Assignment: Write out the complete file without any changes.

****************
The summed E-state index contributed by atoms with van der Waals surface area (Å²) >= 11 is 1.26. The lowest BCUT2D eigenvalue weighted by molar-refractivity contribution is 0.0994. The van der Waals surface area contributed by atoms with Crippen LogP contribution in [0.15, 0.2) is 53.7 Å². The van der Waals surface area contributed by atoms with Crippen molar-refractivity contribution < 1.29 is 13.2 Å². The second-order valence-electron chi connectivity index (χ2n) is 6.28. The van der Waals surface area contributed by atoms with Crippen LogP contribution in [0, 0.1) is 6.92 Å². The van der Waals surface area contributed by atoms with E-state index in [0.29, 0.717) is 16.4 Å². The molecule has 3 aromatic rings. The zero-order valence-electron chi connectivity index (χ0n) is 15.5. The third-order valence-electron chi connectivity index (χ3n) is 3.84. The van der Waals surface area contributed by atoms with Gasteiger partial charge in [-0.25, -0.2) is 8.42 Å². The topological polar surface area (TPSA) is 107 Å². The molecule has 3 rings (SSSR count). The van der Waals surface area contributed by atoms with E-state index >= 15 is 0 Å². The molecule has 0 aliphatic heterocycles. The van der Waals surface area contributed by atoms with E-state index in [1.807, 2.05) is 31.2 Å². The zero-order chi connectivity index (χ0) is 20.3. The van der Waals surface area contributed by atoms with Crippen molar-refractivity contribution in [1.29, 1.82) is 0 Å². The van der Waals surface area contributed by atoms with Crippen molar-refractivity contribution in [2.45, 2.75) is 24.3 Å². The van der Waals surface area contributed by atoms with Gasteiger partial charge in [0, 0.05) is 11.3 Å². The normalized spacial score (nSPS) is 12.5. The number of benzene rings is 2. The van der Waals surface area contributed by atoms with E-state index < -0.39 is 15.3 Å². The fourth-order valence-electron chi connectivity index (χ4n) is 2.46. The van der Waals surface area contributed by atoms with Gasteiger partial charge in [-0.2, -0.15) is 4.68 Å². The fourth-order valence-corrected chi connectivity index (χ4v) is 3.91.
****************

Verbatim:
The summed E-state index contributed by atoms with van der Waals surface area (Å²) >= 11 is 1.26. The lowest BCUT2D eigenvalue weighted by molar-refractivity contribution is 0.0994. The van der Waals surface area contributed by atoms with Crippen LogP contribution in [0.15, 0.2) is 53.7 Å². The van der Waals surface area contributed by atoms with Crippen molar-refractivity contribution < 1.29 is 13.2 Å². The second-order valence-electron chi connectivity index (χ2n) is 6.28. The van der Waals surface area contributed by atoms with Crippen LogP contribution in [0, 0.1) is 6.92 Å². The van der Waals surface area contributed by atoms with E-state index in [0.29, 0.717) is 16.4 Å². The molecule has 3 aromatic rings. The zero-order valence-electron chi connectivity index (χ0n) is 15.5. The third-order valence-electron chi connectivity index (χ3n) is 3.84. The van der Waals surface area contributed by atoms with Gasteiger partial charge in [-0.25, -0.2) is 8.42 Å². The topological polar surface area (TPSA) is 107 Å². The molecule has 3 rings (SSSR count). The van der Waals surface area contributed by atoms with E-state index >= 15 is 0 Å². The molecule has 0 aliphatic heterocycles. The van der Waals surface area contributed by atoms with E-state index in [1.807, 2.05) is 31.2 Å². The zero-order chi connectivity index (χ0) is 20.3. The van der Waals surface area contributed by atoms with Crippen molar-refractivity contribution in [1.29, 1.82) is 0 Å². The van der Waals surface area contributed by atoms with Crippen molar-refractivity contribution in [2.45, 2.75) is 24.3 Å². The van der Waals surface area contributed by atoms with Gasteiger partial charge in [0, 0.05) is 11.3 Å². The normalized spacial score (nSPS) is 12.5. The number of benzene rings is 2. The van der Waals surface area contributed by atoms with E-state index < -0.39 is 15.3 Å². The fourth-order valence-electron chi connectivity index (χ4n) is 2.46. The van der Waals surface area contributed by atoms with Gasteiger partial charge in [-0.2, -0.15) is 4.68 Å². The fourth-order valence-corrected chi connectivity index (χ4v) is 3.91.